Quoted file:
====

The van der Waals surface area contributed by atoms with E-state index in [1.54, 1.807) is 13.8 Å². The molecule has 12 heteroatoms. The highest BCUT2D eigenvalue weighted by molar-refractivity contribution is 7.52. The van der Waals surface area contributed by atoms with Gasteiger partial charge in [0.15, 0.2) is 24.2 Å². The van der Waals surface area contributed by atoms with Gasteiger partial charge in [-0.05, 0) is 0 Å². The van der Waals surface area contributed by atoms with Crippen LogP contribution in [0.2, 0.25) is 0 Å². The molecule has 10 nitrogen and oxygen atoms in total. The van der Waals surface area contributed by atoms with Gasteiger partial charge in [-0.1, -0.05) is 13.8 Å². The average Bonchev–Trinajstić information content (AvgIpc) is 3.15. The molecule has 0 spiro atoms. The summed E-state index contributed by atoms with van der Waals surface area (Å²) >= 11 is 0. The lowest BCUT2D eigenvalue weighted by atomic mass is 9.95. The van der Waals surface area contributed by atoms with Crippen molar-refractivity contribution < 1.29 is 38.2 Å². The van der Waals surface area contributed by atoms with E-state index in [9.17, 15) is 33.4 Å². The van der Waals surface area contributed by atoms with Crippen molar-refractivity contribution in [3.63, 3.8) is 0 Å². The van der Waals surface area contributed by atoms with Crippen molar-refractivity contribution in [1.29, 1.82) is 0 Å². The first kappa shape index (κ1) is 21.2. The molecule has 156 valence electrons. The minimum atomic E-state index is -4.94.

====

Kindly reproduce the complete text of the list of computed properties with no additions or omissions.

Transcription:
The van der Waals surface area contributed by atoms with E-state index in [1.54, 1.807) is 13.8 Å². The molecule has 12 heteroatoms. The highest BCUT2D eigenvalue weighted by molar-refractivity contribution is 7.52. The van der Waals surface area contributed by atoms with Gasteiger partial charge in [0.15, 0.2) is 24.2 Å². The van der Waals surface area contributed by atoms with Gasteiger partial charge in [-0.05, 0) is 0 Å². The van der Waals surface area contributed by atoms with Crippen LogP contribution in [0.2, 0.25) is 0 Å². The molecule has 10 nitrogen and oxygen atoms in total. The van der Waals surface area contributed by atoms with Gasteiger partial charge in [-0.1, -0.05) is 13.8 Å². The average Bonchev–Trinajstić information content (AvgIpc) is 3.15. The molecule has 0 spiro atoms. The summed E-state index contributed by atoms with van der Waals surface area (Å²) >= 11 is 0. The lowest BCUT2D eigenvalue weighted by atomic mass is 9.95. The van der Waals surface area contributed by atoms with Crippen molar-refractivity contribution < 1.29 is 38.2 Å². The van der Waals surface area contributed by atoms with E-state index in [9.17, 15) is 33.4 Å². The van der Waals surface area contributed by atoms with Crippen molar-refractivity contribution in [3.63, 3.8) is 0 Å². The van der Waals surface area contributed by atoms with Crippen molar-refractivity contribution in [1.29, 1.82) is 0 Å². The first kappa shape index (κ1) is 21.2. The molecule has 156 valence electrons. The minimum atomic E-state index is -4.94.